n 1934. Allen Lane was looking for a selection of books to kick-start his new project. Penguin. Snubbed and refused by a succession of hardback publishers. he

ten titles at £40 each plus royalties. Years later, Cape told Lane. ‘You’re the bastard that has ruined the trade with your ruddy Penguins.’ When reminded how instrumental he was in the launch. Cape retorted. ‘Like everyone else in the trade I thought you were bound to go bust. and I thought I‘d take 400 quid off you before you did.‘

That. in a nutshell. is the story of Penguin Books: a recognisable bargain for the customer, a killing for the company. But Lane’s shrewdness doesn’t detract from the service that the world‘s most famous imprint has provided for 60 years. bringing literature. politics, philosophy. art and science to the people on a scale matched only by public libraries. Once the privilege of the wealthy. book ownership became the presumption of all.

To celebrate its anniversary (the first ten (X1 paperbacks. including Andre Maurois’ Ariel and Hemingway‘s A Farewell to Arms. were published on 30 July. 1935). Penguin has brought out a series of 60 miniatures at 60p each. The list represents not the best of the stable. but the enormous range. featuring authors from Graham Greene and Alasdair

Gray to Sigmund Freud and Virginia Woolf. Oscar Wilde and Penelope

turned to Jonathan Cape, who offered him

The Penguin:

owl, looks back at the legend.

Lively to Marcus Aurelius and Mark Tully. These baby Penguins (awww!) seem to have been designed for the hip pocket rather than the

jacket. As author Jim Crace points out. portability was always part of the remit. ‘The important thing was that Penguin published affordable pocket books. and those two words shouldn‘t be forgotten. The rapid expansion of our bookshelves in the 50s and 60s was due to Penguin because they were the ones we could afford. but pocket is also a fairly democratic notion.’ 'l‘rue. you wouldn‘t expect to see someone on the tube reading a morocco-bound volume of Homer. but there‘s no anomaly in spending the journey with EV. Rieu’s prose

' translation of The ()(lyssev. the first Penguin

Classic. and until the Chatterley trial the company’s top seller.

Although it’s common to imagine that paperbacks were meant to be disposable. a glance at most shelves will show that this is far from the case. For many working-class families. Penguins were the first books they owned. and were treated as a curator might his valuable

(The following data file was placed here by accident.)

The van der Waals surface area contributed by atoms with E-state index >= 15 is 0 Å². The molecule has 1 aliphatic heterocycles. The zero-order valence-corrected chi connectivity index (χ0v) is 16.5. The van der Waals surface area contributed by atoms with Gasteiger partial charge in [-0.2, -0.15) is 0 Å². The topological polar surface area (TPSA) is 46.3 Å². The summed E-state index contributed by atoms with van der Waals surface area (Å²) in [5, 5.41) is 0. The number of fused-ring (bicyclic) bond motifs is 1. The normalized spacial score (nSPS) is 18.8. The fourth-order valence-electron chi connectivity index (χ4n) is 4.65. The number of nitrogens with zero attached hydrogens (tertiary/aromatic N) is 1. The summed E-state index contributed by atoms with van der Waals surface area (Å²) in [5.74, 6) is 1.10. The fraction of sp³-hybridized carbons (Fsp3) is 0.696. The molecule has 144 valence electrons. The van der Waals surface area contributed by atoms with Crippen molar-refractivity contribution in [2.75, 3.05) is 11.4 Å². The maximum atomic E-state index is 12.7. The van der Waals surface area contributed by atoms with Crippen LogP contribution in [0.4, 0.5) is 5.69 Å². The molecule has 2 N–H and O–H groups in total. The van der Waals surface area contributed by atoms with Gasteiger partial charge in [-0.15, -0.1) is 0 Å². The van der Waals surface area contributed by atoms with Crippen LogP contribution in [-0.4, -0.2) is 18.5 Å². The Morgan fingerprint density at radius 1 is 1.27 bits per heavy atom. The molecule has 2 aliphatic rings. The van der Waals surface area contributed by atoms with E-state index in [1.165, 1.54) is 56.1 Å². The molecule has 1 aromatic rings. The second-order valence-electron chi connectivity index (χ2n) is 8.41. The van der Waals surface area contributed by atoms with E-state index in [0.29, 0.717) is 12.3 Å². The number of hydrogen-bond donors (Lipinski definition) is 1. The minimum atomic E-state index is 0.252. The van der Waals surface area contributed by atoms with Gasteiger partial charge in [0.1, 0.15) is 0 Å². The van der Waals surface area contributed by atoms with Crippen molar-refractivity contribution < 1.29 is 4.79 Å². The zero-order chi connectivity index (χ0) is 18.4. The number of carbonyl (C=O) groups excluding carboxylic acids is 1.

tion. That so many have survived to haunt the dusty corners of second-


Mightier Than The Sword

Penguin books are 60—years-old this month and they are still going from strength to strength. Former Puffin pupil. David Harris. now a wise old

bookshops refutes any suggestion that they weren‘t built to last.

And if age cannot wither them. neither has custom staled their infinite variety. Steve Hare. editor ofAllen Lane and the Penguin Editors (Penguin. £12) claims. ‘There is no subject they have not covered in some way. and usually in an authoritative way.‘ Hare has all but one of

The publicity surrounding Regina vs Penguin Books over Lady Chatterley’s Lover like the worthy yet canny gambles on Spycatcher and The Satanic Verses in later years - produced a succés de scandale.

the first 1000 (anyone out there got a copy of

Georgette Heyer’s The Unfinished Clue‘?). and

as editor of the Penguin Collectors' Society‘s

journal-cum-fanzine. he is well placed to comment on changes over the years. ‘The main difference now is that in the 40s and 50s

Penguin had the absolute luxury of having no

real competitors. If they decided to publish

Andre Gide or Kafka it was little more than a

case of writing to the hardback publishers and

asking. "What can you let us have?”

()ne of l-lare‘s pet interests is the lithographed series of Puffin Picture Books. first brought out in wartime to capitalise on the curiosity of evacuated city kids meeting the countryside for the first time. ‘lt's atypical Penguin venture.’ he says. ‘partly opportunistic. but partly idealistic. because these children were deprived and here was a chance to help them in some way.’

Idealism and education were always present.

In 1937. the first Pelican was Shaw’s Intelligent Woman '3' Guide to

.S'm‘ialism. while the Penguin Specials of the 30s

did more than the press to

alert the population to dangerous dictators. For

novelist Jim Crace it was

those of the early 605 that

shaped him. ‘I was in my

po-faced teenage political mode (which I haven’t

grown out of. I ought to

i say!). and l avidly followed them from when they were l/6- to

18 The List 28 .lul—lf) Aug I995